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Scientists Announce Landmark Invention of Carbon-Nanotube Computer

Posted on by in News

by Edward Lakatis

Scientists in California have made news worldwide by announcing a new invention that can possibly revolutionize the world of electronics, especially of nanotechnology. The invention in question is the first computer based on carbon-nanotubes.

Carbon nanotube zigzag povray Photo Credit: Arnero

Carbon nanotube zigzag povray
Photo Credit: Arnero

As reported by World Science, the article describing the carbon-nanotube computer was published in the September 25th issue of the popular science journal Nature. The project that led to the creation of the new computer was headed by Stanford University (California) scientists Subhasish Mitra and H.S. Philip Wong.

Technically, the significance of carbon-nanotube computer lies in its potential replacement of the silicon –based computers. Silicon transistors in computers have been used for decades to make computers run as efficiently as possible against their higher power-wasting capacity. Carbon nanotubes make a much more energy-efficient form of transistors and hence make the computer durable and more efficient. Due to their much narrower volume, these nanotubes are physically more effective in controlling the amount of electric current passing thorough them.

Beyond their technical side, the practical implication of carbon nanotubes for people has been a topic of great interest, especially in health science. For years, researchers in the field of medical technology have worked on the role of carbon nanotubes in detecting cancer. In 2011, engineers from different but related research areas teamed up to create a device made of carbon nanotubes that could detect cancer cells as well as the AIDS/HIV virus. The news of this invention caused excitement as it kindled hopes for inexpensive cancer and AIDS testing, particularly to be used in developing countries where most of the people cannot afford healthcare costs.

While the enthusiasm surrounding the potentially revolutionary carbon nanotube technology continued among researchers, a new study conducted earlier this year by the National Institute for Occupational Safety and Health warned against the use of carbon nanotube technology for testing and diagnosis. The call for caution came after the institute’s research indicated that some carbon nanotubes may increase the risk of cancer if the subject is being exposed to some carcinogenic agent at the same time. While the research findings did not suggest that carbon nanotubes alone could raise the risk of cancerous tumors in subjects, the red flag associated with these nanotubes did wave at the attention of health-conscious groups.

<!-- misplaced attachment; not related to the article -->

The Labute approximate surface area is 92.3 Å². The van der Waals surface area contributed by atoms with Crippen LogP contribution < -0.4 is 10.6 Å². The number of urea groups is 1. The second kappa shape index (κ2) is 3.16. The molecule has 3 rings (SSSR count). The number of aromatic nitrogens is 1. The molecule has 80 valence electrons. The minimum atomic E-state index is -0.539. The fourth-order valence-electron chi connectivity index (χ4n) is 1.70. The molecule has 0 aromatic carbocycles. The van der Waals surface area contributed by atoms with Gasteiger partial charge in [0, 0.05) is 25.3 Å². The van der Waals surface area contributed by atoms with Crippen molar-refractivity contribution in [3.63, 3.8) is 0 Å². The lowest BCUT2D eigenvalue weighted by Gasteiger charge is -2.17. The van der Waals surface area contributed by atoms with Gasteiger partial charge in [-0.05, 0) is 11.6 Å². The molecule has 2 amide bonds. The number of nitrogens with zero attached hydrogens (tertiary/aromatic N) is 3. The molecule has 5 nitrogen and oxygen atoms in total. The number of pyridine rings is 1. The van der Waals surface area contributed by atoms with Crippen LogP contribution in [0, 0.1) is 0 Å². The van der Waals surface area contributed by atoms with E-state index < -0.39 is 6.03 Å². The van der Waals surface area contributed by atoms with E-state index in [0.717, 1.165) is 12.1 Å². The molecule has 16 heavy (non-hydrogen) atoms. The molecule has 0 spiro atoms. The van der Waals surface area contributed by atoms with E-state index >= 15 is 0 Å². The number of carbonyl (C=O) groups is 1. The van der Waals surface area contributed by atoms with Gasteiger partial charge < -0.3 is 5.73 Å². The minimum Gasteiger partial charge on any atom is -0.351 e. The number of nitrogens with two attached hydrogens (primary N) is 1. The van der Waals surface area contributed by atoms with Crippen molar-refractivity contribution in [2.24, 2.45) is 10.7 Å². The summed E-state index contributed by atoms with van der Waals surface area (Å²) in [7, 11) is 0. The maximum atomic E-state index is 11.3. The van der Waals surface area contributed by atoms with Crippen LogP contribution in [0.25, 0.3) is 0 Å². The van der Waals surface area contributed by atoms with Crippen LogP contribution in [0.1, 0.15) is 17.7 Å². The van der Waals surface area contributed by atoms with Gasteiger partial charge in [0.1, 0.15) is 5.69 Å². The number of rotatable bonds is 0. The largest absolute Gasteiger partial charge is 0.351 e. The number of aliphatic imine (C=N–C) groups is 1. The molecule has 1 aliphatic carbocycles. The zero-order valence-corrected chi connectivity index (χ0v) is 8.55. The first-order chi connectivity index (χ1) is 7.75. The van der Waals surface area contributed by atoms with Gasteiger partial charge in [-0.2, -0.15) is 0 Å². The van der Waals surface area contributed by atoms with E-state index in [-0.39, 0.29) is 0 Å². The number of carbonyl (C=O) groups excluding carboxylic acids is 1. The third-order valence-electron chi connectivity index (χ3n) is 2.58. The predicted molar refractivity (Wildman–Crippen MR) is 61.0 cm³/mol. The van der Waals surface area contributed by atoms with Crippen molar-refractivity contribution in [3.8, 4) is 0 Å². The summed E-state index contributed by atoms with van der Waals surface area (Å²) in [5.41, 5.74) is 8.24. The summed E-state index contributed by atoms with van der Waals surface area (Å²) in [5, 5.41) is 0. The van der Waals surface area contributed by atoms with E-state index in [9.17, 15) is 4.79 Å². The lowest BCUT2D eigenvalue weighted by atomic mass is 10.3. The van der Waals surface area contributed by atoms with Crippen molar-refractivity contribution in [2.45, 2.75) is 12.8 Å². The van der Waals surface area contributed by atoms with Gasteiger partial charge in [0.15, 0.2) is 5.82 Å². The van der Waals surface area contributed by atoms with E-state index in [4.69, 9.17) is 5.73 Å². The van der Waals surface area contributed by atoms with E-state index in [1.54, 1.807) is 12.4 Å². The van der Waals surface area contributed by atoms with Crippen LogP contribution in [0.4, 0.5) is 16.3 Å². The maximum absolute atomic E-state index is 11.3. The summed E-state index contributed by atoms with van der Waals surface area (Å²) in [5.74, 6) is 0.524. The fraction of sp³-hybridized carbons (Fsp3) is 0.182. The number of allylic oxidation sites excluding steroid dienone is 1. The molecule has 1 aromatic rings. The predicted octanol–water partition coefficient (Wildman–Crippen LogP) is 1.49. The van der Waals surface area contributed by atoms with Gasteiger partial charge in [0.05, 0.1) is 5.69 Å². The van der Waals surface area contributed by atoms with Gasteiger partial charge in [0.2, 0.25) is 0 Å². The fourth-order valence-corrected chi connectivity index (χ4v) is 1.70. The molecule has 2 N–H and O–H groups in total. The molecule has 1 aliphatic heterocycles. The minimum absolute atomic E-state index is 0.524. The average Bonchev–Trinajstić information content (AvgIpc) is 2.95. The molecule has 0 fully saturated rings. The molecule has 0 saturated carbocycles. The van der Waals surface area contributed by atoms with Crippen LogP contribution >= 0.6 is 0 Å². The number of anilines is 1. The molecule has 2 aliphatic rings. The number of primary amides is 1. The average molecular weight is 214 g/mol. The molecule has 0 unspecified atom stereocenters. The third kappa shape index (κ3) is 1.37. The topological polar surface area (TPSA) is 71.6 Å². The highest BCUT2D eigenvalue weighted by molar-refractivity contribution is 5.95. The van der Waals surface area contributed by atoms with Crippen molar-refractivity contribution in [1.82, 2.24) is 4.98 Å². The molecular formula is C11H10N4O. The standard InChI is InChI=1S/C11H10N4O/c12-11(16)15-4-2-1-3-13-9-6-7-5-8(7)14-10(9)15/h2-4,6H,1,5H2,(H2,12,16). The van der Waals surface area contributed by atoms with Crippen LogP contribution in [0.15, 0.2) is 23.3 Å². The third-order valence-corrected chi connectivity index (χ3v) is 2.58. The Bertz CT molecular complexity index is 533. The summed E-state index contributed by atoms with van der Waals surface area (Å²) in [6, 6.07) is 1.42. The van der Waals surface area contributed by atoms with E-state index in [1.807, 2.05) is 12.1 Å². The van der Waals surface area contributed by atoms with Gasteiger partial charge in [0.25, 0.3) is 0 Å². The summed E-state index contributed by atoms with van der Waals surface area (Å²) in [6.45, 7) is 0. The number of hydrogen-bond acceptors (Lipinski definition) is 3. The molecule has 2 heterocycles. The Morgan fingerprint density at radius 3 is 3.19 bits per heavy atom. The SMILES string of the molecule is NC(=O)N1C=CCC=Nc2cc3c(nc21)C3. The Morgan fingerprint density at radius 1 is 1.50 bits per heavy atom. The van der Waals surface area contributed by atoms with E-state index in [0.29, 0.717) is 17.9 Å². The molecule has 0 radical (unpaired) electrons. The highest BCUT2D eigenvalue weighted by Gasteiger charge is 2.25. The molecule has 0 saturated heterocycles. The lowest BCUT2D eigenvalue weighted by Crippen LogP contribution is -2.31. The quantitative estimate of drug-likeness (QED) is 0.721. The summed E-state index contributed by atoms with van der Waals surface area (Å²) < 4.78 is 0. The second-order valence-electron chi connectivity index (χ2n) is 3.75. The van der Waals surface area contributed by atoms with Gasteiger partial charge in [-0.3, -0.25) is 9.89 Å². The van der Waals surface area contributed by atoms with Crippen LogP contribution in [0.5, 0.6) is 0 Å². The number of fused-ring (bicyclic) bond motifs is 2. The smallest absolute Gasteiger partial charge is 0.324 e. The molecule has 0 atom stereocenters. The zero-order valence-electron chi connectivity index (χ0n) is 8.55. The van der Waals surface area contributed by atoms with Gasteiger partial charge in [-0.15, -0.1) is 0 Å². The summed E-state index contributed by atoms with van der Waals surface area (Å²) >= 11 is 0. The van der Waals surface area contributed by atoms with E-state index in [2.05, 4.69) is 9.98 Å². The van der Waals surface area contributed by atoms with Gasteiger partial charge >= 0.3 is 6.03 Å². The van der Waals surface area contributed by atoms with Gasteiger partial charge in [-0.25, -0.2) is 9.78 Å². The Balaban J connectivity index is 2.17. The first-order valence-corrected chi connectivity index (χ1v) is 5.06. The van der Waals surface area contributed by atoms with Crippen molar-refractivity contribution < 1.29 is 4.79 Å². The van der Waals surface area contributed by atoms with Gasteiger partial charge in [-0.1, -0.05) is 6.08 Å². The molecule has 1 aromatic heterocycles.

The use of carbon nanotubes extends beyond health and major computer systems. These small technological units are also becoming a part of a number of accessories. For example, most recently, they have been incorporated in headphones that produce the thermoacoustic effect – creating sound from change in the volume of air.

Yet another use of carbon nanotunes is seen in improving designs of individual accessory items of electronic devices, e.g., lithium batteries. And of course, carbon nanotubes have been tried in the all so trendy solar panels for making energy-efficient homes and workplaces since these tiny items have a great potential for efficiently harvesting solar energy.

In a world of technological flux, innovation can’t be separated from the use of advanced computer technology. Coming up with a new product is mainly based on smart invention design. Big leaps in nanotechnology have come from better invention designs, which are constantly improved on by focusing on new and efficient elements of innovation. The landmark invention of carbon-nanotube computer is such a case of human-computer interaction that has taken the quest for the perfect design to the next level.

About the Author

Edward Lakatis writes for Idea Design Studio, an invention development company. He is passionate about all things related to invention, and helping other inventor’s realize their products potentials. More of Edward’s writing can be found on Idea Design Studio website. If you have the next great invention idea, Idea Design Studio can be reached for assistance via their website http://ideadesignstudio.com.

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